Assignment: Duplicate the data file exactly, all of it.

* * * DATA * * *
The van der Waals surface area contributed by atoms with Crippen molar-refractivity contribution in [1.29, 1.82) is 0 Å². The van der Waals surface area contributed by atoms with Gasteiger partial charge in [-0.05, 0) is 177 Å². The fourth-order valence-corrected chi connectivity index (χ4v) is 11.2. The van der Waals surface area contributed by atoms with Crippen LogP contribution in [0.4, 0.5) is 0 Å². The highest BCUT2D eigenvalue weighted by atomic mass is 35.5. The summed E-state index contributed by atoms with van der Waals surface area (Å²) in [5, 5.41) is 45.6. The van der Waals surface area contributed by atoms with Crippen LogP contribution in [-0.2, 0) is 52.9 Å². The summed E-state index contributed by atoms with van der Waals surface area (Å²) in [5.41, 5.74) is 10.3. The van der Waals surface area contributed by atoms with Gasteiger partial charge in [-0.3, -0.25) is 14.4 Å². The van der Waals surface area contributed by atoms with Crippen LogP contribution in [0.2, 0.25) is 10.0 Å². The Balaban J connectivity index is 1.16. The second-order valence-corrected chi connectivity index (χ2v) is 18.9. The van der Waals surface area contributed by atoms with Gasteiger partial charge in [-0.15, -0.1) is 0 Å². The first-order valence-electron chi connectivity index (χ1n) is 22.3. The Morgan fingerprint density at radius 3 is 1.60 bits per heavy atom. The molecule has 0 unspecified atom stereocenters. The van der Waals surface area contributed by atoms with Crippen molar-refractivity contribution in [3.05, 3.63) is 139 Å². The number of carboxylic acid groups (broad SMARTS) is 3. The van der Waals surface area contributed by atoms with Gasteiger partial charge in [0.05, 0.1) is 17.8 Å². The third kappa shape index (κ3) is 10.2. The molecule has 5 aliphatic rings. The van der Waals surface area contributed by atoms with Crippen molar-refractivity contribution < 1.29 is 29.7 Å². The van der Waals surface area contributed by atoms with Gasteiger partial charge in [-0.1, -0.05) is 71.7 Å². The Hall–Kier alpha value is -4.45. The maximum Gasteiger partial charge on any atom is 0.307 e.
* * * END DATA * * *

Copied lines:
The van der Waals surface area contributed by atoms with Crippen molar-refractivity contribution in [1.29, 1.82) is 0 Å². The van der Waals surface area contributed by atoms with Gasteiger partial charge in [-0.05, 0) is 177 Å². The fourth-order valence-corrected chi connectivity index (χ4v) is 11.2. The van der Waals surface area contributed by atoms with Crippen LogP contribution in [0.4, 0.5) is 0 Å². The highest BCUT2D eigenvalue weighted by atomic mass is 35.5. The summed E-state index contributed by atoms with van der Waals surface area (Å²) in [5, 5.41) is 45.6. The van der Waals surface area contributed by atoms with Crippen LogP contribution in [-0.2, 0) is 52.9 Å². The summed E-state index contributed by atoms with van der Waals surface area (Å²) in [5.41, 5.74) is 10.3. The van der Waals surface area contributed by atoms with Gasteiger partial charge in [-0.3, -0.25) is 14.4 Å². The van der Waals surface area contributed by atoms with Crippen LogP contribution in [0.2, 0.25) is 10.0 Å². The Balaban J connectivity index is 1.16. The second-order valence-corrected chi connectivity index (χ2v) is 18.9. The van der Waals surface area contributed by atoms with Gasteiger partial charge in [-0.15, -0.1) is 0 Å². The first-order valence-electron chi connectivity index (χ1n) is 22.3. The Morgan fingerprint density at radius 3 is 1.60 bits per heavy atom. The molecule has 0 unspecified atom stereocenters. The van der Waals surface area contributed by atoms with Crippen molar-refractivity contribution in [3.05, 3.63) is 139 Å². The number of carboxylic acid groups (broad SMARTS) is 3. The van der Waals surface area contributed by atoms with Gasteiger partial charge in [0.05, 0.1) is 17.8 Å². The third kappa shape index (κ3) is 10.2. The molecule has 5 aliphatic rings. The van der Waals surface area contributed by atoms with Crippen molar-refractivity contribution < 1.29 is 29.7 Å². The van der Waals surface area contributed by atoms with Gasteiger partial charge in [-0.1, -0.05) is 71.7 Å². The Hall–Kier alpha value is -4.45. The maximum Gasteiger partial charge on any atom is 0.307 e.